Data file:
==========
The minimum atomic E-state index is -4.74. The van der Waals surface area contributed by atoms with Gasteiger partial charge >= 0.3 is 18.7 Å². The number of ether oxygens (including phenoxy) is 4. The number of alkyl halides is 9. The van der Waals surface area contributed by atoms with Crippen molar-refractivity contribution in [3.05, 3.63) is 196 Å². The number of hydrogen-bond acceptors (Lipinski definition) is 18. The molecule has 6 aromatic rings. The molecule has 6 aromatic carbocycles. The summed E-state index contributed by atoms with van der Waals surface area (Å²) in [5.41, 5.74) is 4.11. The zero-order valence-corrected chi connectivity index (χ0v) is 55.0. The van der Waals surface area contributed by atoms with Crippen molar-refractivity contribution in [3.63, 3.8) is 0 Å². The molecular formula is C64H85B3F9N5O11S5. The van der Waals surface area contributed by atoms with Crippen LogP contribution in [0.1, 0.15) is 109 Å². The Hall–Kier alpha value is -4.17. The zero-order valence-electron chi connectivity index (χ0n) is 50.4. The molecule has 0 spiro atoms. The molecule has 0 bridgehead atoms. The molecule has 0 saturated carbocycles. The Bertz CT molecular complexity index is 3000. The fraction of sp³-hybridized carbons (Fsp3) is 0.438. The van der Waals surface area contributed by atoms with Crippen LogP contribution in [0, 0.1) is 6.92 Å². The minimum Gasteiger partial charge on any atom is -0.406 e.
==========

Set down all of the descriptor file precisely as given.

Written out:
The minimum atomic E-state index is -4.74. The van der Waals surface area contributed by atoms with Gasteiger partial charge >= 0.3 is 18.7 Å². The number of ether oxygens (including phenoxy) is 4. The number of alkyl halides is 9. The van der Waals surface area contributed by atoms with Crippen molar-refractivity contribution in [3.05, 3.63) is 196 Å². The number of hydrogen-bond acceptors (Lipinski definition) is 18. The molecule has 6 aromatic rings. The molecule has 6 aromatic carbocycles. The summed E-state index contributed by atoms with van der Waals surface area (Å²) in [5.41, 5.74) is 4.11. The zero-order valence-corrected chi connectivity index (χ0v) is 55.0. The van der Waals surface area contributed by atoms with Crippen molar-refractivity contribution in [3.63, 3.8) is 0 Å². The molecular formula is C64H85B3F9N5O11S5. The van der Waals surface area contributed by atoms with Crippen LogP contribution in [0.1, 0.15) is 109 Å². The Hall–Kier alpha value is -4.17. The zero-order valence-electron chi connectivity index (χ0n) is 50.4. The molecule has 0 spiro atoms. The molecule has 0 bridgehead atoms. The molecule has 0 saturated carbocycles. The Bertz CT molecular complexity index is 3000. The fraction of sp³-hybridized carbons (Fsp3) is 0.438. The van der Waals surface area contributed by atoms with Crippen LogP contribution in [0, 0.1) is 6.92 Å². The minimum Gasteiger partial charge on any atom is -0.406 e.